As bad as it gets? Don't count on it.


The cases of Cornelia Rau and Vivian Alvarez both give an unsettling insight into the Department of Immigration. The cases are not isolated instances of errors which might occur in any large bureaucracy they are symptomatic of a department which is pathologically dysfunctional.

The Immigration Department exercises awesome power. It can detain people indefinitely without the intervention of a court. It can effectively isolate detainees from proper medical or legal help. It can deport people from Australia without judicial supervision. The Department often deals with people who are vulnerable or traumatized, people who need special protection; people who need ready access to medical and legal help to ensure that their health and their rights are not ignored or overlooked..

Thanks to Bill Leak

Thanks to Bill Leak

The Rau and Alvarez cases demonstrated plainly that these are not abstract, theoretical concerns: they are all too real.

A recent Federal Court decision of Justice Finn showed that the Department had failed completely in its obligation to take proper care for the psychiatric needs of two asylum seekers who had, in essence, been driven mad by long-term detention. The same case revealed details of the systematic, unregulated use of solitary confinement in immigration detention centres.

Solitary confinement is properly regarded as the worst form of punishment legally permitted in Australia. Although asylum seekers have committed no offence at all, they are regularly subjected to periods of solitary confinement for weeks or months at a time. The Department of Immigration answers this by saying that detention (including solitary confinement) is administrative, not punitive.

The Department of Immigration can issue its own search warrants. If police want to raid a suspected murderer’s house, they must apply to a magistrate for a warrant. If officers of the Department of Immigration want to raid premises, they can get a warrant from another officer in the Department. In early 2002, Department officers raided a house armed with a warrant issued this way. It turned out that the warrant was issued because an anonymous caller had told them that there were ‘some Middle Eastern people’ in a street in Armadale, one of Melbourne’s ‘leafy suburbs’.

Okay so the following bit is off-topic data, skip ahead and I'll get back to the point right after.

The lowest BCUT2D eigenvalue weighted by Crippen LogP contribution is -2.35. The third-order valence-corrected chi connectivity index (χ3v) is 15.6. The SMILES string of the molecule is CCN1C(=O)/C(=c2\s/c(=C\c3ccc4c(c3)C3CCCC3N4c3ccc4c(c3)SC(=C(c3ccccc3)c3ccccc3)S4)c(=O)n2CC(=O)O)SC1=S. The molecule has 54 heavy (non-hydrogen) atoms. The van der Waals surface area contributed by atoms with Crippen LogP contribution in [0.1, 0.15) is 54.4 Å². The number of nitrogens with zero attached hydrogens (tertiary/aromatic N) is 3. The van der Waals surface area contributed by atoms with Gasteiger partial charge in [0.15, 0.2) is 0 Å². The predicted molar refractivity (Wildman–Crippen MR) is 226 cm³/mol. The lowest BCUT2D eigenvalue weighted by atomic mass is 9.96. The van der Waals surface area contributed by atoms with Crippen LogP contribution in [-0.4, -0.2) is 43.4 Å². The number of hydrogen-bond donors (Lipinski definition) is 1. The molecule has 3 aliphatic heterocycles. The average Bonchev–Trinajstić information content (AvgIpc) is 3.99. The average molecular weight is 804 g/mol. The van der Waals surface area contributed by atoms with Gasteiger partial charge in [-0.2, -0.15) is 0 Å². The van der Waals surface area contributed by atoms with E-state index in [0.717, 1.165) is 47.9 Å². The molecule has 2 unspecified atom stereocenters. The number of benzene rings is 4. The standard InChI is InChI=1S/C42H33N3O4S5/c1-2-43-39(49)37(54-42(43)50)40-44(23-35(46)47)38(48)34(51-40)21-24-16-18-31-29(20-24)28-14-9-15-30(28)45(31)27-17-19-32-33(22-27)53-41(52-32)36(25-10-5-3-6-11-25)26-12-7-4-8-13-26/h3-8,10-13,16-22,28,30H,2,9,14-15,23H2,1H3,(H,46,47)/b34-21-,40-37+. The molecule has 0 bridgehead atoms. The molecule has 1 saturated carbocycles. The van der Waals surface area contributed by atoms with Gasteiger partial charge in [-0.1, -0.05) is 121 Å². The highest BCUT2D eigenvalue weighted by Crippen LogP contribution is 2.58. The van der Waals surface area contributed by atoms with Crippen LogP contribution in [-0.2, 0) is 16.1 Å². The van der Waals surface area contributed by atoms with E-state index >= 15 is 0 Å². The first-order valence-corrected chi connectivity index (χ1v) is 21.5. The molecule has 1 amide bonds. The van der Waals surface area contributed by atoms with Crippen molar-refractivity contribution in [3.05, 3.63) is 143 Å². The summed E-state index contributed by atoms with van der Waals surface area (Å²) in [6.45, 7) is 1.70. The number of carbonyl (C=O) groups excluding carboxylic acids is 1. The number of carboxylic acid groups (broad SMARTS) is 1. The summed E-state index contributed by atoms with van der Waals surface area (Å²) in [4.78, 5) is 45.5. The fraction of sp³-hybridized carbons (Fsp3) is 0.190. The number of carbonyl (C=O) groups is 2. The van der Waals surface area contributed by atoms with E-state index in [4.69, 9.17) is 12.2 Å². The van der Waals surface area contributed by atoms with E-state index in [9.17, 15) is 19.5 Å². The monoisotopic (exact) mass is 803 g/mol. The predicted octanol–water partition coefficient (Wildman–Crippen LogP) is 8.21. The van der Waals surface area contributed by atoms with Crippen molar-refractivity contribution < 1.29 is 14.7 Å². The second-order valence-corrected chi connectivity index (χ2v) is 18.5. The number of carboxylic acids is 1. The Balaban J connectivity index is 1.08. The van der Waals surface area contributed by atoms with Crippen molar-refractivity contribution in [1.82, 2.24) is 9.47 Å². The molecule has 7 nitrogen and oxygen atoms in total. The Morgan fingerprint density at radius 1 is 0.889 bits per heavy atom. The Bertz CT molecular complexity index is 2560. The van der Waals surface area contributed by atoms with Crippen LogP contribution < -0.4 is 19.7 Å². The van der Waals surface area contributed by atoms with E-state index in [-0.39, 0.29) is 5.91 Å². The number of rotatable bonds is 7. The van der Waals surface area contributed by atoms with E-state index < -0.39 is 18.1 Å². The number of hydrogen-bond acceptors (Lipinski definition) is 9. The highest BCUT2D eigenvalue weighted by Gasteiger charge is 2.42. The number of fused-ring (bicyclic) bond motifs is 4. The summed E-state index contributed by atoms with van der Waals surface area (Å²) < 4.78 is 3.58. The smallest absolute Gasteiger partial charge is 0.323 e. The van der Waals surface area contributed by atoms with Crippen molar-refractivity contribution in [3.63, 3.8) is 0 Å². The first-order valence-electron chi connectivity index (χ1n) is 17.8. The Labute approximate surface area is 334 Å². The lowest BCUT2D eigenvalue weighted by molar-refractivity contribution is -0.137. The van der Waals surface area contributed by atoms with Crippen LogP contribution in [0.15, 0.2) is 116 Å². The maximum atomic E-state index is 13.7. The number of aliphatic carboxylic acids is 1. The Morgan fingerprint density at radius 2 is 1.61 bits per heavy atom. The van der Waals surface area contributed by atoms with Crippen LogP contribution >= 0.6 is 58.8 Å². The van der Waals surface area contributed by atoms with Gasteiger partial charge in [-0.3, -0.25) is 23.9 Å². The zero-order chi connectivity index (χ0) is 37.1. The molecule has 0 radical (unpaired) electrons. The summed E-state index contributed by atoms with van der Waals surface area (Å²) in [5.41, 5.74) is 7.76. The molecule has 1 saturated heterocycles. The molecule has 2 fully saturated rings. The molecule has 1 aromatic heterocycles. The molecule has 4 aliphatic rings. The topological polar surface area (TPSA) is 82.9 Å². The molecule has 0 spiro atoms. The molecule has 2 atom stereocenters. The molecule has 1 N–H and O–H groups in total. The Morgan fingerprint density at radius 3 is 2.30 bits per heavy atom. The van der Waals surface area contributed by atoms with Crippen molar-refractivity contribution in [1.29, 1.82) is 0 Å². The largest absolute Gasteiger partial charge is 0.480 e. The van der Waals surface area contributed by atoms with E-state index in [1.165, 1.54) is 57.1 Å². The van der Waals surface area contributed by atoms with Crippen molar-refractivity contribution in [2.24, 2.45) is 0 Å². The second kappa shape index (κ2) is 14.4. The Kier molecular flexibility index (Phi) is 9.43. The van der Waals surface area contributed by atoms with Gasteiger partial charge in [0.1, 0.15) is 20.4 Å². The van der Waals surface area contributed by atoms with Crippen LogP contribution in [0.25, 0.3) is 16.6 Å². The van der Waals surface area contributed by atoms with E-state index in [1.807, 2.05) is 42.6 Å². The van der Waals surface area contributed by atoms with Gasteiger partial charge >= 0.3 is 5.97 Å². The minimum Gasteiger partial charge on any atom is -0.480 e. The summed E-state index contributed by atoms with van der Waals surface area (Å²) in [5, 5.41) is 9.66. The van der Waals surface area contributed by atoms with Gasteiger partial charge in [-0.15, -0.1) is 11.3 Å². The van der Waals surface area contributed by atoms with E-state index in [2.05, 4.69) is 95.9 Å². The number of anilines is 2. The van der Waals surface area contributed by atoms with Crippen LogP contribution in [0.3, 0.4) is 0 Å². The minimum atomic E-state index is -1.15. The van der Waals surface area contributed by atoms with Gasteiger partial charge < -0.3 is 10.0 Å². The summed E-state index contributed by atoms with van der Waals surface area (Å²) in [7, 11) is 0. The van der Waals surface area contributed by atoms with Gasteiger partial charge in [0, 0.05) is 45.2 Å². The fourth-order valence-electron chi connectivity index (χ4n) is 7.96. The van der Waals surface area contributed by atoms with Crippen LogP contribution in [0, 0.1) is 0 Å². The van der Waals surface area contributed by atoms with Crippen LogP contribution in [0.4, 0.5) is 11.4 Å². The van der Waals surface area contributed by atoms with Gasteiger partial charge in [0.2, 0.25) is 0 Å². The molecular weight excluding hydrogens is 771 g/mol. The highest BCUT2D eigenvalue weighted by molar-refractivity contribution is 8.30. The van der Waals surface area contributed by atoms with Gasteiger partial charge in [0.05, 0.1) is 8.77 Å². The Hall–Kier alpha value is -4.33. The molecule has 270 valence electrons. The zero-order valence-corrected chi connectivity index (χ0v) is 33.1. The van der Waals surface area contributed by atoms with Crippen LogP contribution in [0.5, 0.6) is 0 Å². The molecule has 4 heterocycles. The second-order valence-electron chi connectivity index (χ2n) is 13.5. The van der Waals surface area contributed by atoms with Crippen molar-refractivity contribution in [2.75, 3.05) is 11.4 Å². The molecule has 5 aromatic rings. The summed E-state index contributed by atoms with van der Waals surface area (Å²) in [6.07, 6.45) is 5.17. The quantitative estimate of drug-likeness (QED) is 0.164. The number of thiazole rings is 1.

As the blundering of the Department continues to be revealed, Senator Vanstone said that ‘relentless criticism’ from refugee advocates and journalists had produced a ‘defensive mind-set’ in the Department. That candid observation reveals something of deep concern. It suggests that, when criticized, members of the Department either ignore the criticism or react against it. Those who deal regularly with refugee cases recognise the widespread belief that, if an individual case gets publicity, the Department will single out that case for adverse treatment. If there is any substance to that belief (and it is certainly consistent with Senator Vanstone’s comments) then we have the unhappy spectacle of a department with vast powers which is behaving like a petulant teenager given to making terrible mistakes, unwilling to learn from its mistakes and unwilling to admit error.

A department with such great powers, a department which daily makes life and death decisions, should be dedicated to error-free performance; it should have a culture which is responsive to the human reality of its functions.

What sort of people are they who run this Department? The Secretary of the Department, Bill Farmer, gave evidence during the Tampa case on 2ndSeptember, 2001. Although the Afghans rescued by Tampa had written an open letter begging Australia for protection from the Taliban, Mr Farmer gave evidence that (once the Pacific Solution had been announced) he did not know whether the people rescued by Tampa still wanted to enter Australia. Assuming, as we must, that he was telling the truth his evidence reveals a staggering lack of simple human imagination.

In April 2002 Philippa Godwin (first Assistant Secretary of the Department) publicly denied that the Baxter Detention Centre was to be surrounded by an electric fence: it was, she insisted, ‘an energized fence’. These are the people at the top of the Department. Under the leadership of these people, mistakes are being made which have a devastating impact on the lives of innocent people. Until the Department is overhauled, we have to expect more Cornelia Rau cases, more Vivian Alvarez cases.

It is time for an open, public inquiry into the Department before it inflicts more harm.

Launched in 2004, New Matilda is one of Australia's oldest online independent publications. It's focus is on investigative journalism and analysis, with occasional smart arsery thrown in for reasons of sanity. New Matilda is owned and edited by Walkley Award and Human Rights Award winning journalist Chris Graham.